“It affects straight people too: the children of same sex couples who are considered ‘biological strangers’ to one of their parents, who therefore have to go to court to have parental rights.”

    They must only have to go to court for parental rights in your country. Here, if the birth mother, at the time of birth, declares man 1 to be the father of her baby, even though man 2 is, man 1, a biological stranger, is father to that child. Yes, man 2 can go to court for visitation and other legal rights, however he only can because he is biologically related. Meanwhile, man 1, the biological stranger, has full legal right to the child. This is the same with adoption. When you adopt, once the adoption is finished, they are your parents. The adoption process means that neither parent is your biological parent, so it’s just a process of saying who is responsible for you.

    “It affects the community, the taxpayers and welfare groups, when a gay person is bereaved and then loses his home because the estate taxes were too high, or when a sick person isn’t covered under her wife’s health insurance.”

    Wait, what? You mean that I, a straight individual, am NOT affecting the community if my spouse dies and I can’t afford the estate taxes? My presumed husband isn’t covered by my insurance? Well, why doesn’t he have his own through his own job? The point of this response is that it doesn’t matter who you are, straight or not, you can still become a burden on taxpayers. There are PLENTY of opposite-sex-couples sitting on welfare, disability, food stamps, etc here in the United States. This is not a phenomena that happens only with same-sex-couples.

    “The foster children who can’t be adopted when same sex couples aren’t given equal protection under the law.”

    That must, again, be in Austria… because just look up adoption in the United States. There are ways for same-sex-couples to adopt.

    “The labour a country loses when some of its skilled workers have to live abroad because their partners can’t get in because their relationship isn’t recognised.”

    This definitely isn’t the United States. Why? Because our workers can live wherever they want, regardless of their relationship status, because our government has laws that protect us from being discriminated against due to our relationship status. Single women, men, married, divorced, widowed, none of that matters. They actually can’t even ask that during the hiring process, it is only on your tax forms for how many deductions you claim.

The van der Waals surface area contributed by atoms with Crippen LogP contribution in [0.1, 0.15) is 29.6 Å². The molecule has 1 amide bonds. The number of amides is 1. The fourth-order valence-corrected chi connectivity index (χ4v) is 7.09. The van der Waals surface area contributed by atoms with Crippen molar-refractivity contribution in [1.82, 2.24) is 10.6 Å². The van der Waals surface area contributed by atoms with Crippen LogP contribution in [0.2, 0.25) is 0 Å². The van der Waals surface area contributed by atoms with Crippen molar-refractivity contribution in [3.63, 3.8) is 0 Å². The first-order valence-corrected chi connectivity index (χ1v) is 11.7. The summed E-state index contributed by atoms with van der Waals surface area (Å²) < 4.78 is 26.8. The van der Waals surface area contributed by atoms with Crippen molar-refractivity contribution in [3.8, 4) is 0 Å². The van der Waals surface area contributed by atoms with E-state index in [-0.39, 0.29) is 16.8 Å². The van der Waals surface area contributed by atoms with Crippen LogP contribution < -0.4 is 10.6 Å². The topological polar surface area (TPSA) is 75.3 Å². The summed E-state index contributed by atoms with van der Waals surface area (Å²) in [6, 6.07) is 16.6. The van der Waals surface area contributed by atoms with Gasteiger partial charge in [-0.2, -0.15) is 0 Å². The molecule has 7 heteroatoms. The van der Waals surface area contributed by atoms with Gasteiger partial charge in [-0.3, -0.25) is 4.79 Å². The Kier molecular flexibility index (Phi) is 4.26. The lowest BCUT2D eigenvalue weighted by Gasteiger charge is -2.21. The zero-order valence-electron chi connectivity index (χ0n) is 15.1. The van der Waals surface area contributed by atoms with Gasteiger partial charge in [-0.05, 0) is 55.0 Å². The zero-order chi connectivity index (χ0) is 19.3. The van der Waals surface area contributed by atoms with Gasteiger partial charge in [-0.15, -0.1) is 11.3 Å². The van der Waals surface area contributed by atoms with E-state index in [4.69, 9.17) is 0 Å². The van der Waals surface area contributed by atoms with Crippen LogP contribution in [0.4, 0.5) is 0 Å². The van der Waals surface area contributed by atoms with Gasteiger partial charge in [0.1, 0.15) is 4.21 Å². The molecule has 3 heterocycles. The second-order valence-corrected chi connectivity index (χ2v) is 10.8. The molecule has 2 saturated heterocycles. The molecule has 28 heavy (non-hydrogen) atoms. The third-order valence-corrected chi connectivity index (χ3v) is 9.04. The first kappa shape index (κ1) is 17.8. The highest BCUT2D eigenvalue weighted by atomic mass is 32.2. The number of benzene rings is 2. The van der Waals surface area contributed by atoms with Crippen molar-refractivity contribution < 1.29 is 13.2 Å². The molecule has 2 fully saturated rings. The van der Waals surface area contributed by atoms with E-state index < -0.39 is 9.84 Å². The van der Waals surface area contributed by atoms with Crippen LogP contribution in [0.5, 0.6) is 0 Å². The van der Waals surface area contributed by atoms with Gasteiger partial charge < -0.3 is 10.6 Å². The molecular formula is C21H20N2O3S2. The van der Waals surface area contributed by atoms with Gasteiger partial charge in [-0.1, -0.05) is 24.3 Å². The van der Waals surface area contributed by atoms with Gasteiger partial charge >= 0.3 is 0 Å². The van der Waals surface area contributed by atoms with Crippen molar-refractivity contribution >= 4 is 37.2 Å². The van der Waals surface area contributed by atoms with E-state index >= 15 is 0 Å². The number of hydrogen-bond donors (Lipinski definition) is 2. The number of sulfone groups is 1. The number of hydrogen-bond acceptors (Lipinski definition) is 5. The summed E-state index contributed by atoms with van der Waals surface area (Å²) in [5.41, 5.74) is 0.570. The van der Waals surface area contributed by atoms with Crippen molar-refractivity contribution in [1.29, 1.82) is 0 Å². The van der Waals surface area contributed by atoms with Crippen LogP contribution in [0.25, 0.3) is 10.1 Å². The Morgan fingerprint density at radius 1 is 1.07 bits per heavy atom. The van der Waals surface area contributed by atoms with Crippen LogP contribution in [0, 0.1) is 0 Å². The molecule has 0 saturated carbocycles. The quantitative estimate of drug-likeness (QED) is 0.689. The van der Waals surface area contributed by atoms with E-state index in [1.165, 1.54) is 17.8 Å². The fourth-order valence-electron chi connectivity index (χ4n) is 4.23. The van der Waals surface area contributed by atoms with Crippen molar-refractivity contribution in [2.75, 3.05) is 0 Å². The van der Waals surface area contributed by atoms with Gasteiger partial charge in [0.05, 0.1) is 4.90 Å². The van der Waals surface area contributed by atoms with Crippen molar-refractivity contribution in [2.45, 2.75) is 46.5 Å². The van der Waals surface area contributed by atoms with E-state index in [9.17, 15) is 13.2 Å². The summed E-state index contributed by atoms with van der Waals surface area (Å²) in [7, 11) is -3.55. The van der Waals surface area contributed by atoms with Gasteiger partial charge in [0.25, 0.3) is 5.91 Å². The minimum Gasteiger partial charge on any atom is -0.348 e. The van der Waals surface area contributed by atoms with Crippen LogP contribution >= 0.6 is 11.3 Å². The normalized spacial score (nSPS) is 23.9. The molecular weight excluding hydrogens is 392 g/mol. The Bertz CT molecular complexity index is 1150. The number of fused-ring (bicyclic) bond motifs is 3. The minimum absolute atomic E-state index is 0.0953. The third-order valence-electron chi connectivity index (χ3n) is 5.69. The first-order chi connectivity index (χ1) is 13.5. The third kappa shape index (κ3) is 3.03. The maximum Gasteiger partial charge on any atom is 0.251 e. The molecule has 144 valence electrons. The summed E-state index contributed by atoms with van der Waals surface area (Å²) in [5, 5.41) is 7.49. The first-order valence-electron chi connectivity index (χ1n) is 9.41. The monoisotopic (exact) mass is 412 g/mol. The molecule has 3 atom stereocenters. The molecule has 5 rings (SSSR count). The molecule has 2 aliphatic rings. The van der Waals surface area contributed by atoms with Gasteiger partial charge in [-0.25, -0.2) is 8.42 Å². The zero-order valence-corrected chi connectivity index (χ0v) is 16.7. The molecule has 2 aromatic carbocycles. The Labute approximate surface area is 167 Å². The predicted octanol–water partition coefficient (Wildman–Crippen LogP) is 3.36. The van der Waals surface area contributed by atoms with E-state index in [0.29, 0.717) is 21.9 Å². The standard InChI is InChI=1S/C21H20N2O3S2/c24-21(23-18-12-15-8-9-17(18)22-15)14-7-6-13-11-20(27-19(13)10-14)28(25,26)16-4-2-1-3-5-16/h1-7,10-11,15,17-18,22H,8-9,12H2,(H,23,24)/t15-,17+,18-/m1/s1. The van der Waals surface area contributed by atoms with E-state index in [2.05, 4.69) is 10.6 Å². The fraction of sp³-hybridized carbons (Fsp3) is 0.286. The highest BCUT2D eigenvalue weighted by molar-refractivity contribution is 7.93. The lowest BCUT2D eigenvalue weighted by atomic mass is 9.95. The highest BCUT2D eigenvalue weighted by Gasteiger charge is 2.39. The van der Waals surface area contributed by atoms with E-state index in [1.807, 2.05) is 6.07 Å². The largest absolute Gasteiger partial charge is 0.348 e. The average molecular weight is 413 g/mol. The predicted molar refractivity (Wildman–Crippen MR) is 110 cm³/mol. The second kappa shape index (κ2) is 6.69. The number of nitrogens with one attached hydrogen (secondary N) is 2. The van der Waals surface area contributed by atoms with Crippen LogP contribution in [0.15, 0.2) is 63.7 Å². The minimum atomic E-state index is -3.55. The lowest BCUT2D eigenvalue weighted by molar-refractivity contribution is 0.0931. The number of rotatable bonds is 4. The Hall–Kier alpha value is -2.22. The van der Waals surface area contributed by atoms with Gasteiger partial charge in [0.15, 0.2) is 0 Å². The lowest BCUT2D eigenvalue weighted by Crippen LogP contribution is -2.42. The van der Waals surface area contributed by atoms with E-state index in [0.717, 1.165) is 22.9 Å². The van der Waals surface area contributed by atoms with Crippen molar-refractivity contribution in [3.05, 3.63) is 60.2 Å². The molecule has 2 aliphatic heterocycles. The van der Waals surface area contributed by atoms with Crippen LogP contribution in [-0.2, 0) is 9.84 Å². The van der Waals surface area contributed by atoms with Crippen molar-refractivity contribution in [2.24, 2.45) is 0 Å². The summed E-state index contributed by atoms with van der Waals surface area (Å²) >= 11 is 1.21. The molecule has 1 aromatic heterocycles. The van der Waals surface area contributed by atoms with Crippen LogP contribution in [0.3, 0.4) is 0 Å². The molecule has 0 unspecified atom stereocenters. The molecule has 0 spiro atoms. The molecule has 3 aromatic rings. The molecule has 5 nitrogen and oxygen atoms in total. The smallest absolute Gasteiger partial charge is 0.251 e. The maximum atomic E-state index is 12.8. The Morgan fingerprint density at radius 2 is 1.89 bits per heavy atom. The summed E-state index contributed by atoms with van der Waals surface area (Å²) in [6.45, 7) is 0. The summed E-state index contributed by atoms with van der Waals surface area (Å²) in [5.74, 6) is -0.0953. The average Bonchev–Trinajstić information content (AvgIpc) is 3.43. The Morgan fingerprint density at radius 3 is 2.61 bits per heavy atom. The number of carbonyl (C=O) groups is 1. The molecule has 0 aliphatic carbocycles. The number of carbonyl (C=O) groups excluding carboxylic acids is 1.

So the point of everything here, is not that I’m trying to be a bitch or cause problems or be argumentative, even though I realize some of it may come across that way. All this article is saying, is that the fact that a same-sex-couple getting married is not going to, in any way, shape, or form, affect opposite-sex-couples. At all.

    As for you, being a lesbian in Austria, I hope that equality finds its way to Austria soon. As the world changes and more and more countries take this step, those that don’t or haven’t, will start to see a growth in the number of people that want equality. Governments can only ignore the people for so long before change becomes inevitable. I just hope it happens sooner, rather than later.

    * “The two men down the street are able to marry, I guess we need to get a divorce,” said -no- opposite-sex-couple EVER.

  • Kat

    I don’t know why I kept putting Austria…. I know it said Australia… oof, no edit button.

  • Jared James

    He falls under the “vigilantes” category.

  • Eric

    But that’s not “Biblical marriage” then. That would be Godless, pagan, heathen marriage, and we can’t be having that…

  • EllieMurasaki

    Which invites the question of why they’re against marriage of one man and all the women he can afford…

  • melissia

    Sadly, we see this happening now. A man attacked an airport in order to try to kill as many TSA agents as he could. His motivation? Bill O’Reilly and other religious-right conservative talk shows.

  • melissia

    “Redefining the very institution of marriage is improper and outside the authority of the State.”

    Translation: “We support freedom of religion, but only for OUR religion.”

    Bloody hypocrites…